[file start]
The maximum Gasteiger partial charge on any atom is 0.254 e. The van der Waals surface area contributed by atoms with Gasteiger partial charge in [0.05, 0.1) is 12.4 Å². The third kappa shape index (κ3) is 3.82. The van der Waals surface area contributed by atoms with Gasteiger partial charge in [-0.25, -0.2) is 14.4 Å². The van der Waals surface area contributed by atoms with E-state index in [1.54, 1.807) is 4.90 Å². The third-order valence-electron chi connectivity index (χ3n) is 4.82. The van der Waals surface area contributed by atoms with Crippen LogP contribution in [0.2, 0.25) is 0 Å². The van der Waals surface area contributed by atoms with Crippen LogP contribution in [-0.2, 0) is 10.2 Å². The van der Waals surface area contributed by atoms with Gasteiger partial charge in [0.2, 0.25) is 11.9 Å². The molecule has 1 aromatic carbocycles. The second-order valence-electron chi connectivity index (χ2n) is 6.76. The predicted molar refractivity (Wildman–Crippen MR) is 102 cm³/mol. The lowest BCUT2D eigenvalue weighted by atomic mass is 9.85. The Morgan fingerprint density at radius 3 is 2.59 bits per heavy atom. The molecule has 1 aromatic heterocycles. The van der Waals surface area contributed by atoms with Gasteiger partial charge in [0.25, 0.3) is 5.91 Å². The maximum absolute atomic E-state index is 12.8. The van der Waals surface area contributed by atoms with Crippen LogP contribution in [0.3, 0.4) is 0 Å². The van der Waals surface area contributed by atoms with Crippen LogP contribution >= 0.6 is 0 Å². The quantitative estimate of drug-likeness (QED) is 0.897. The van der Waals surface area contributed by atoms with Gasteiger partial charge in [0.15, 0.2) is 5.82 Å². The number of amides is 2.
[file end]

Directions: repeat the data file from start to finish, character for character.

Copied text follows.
The maximum Gasteiger partial charge on any atom is 0.254 e. The van der Waals surface area contributed by atoms with Gasteiger partial charge in [0.05, 0.1) is 12.4 Å². The third kappa shape index (κ3) is 3.82. The van der Waals surface area contributed by atoms with Gasteiger partial charge in [-0.25, -0.2) is 14.4 Å². The van der Waals surface area contributed by atoms with E-state index in [1.54, 1.807) is 4.90 Å². The third-order valence-electron chi connectivity index (χ3n) is 4.82. The van der Waals surface area contributed by atoms with Crippen LogP contribution in [0.2, 0.25) is 0 Å². The van der Waals surface area contributed by atoms with Crippen LogP contribution in [-0.2, 0) is 10.2 Å². The van der Waals surface area contributed by atoms with Gasteiger partial charge in [0.2, 0.25) is 11.9 Å². The molecule has 1 aromatic carbocycles. The second-order valence-electron chi connectivity index (χ2n) is 6.76. The predicted molar refractivity (Wildman–Crippen MR) is 102 cm³/mol. The lowest BCUT2D eigenvalue weighted by atomic mass is 9.85. The Morgan fingerprint density at radius 3 is 2.59 bits per heavy atom. The molecule has 1 aromatic heterocycles. The van der Waals surface area contributed by atoms with Gasteiger partial charge in [0.25, 0.3) is 5.91 Å². The maximum absolute atomic E-state index is 12.8. The van der Waals surface area contributed by atoms with Crippen LogP contribution in [0.3, 0.4) is 0 Å². The van der Waals surface area contributed by atoms with Crippen LogP contribution >= 0.6 is 0 Å². The quantitative estimate of drug-likeness (QED) is 0.897. The van der Waals surface area contributed by atoms with Gasteiger partial charge in [0.15, 0.2) is 5.82 Å². The number of amides is 2.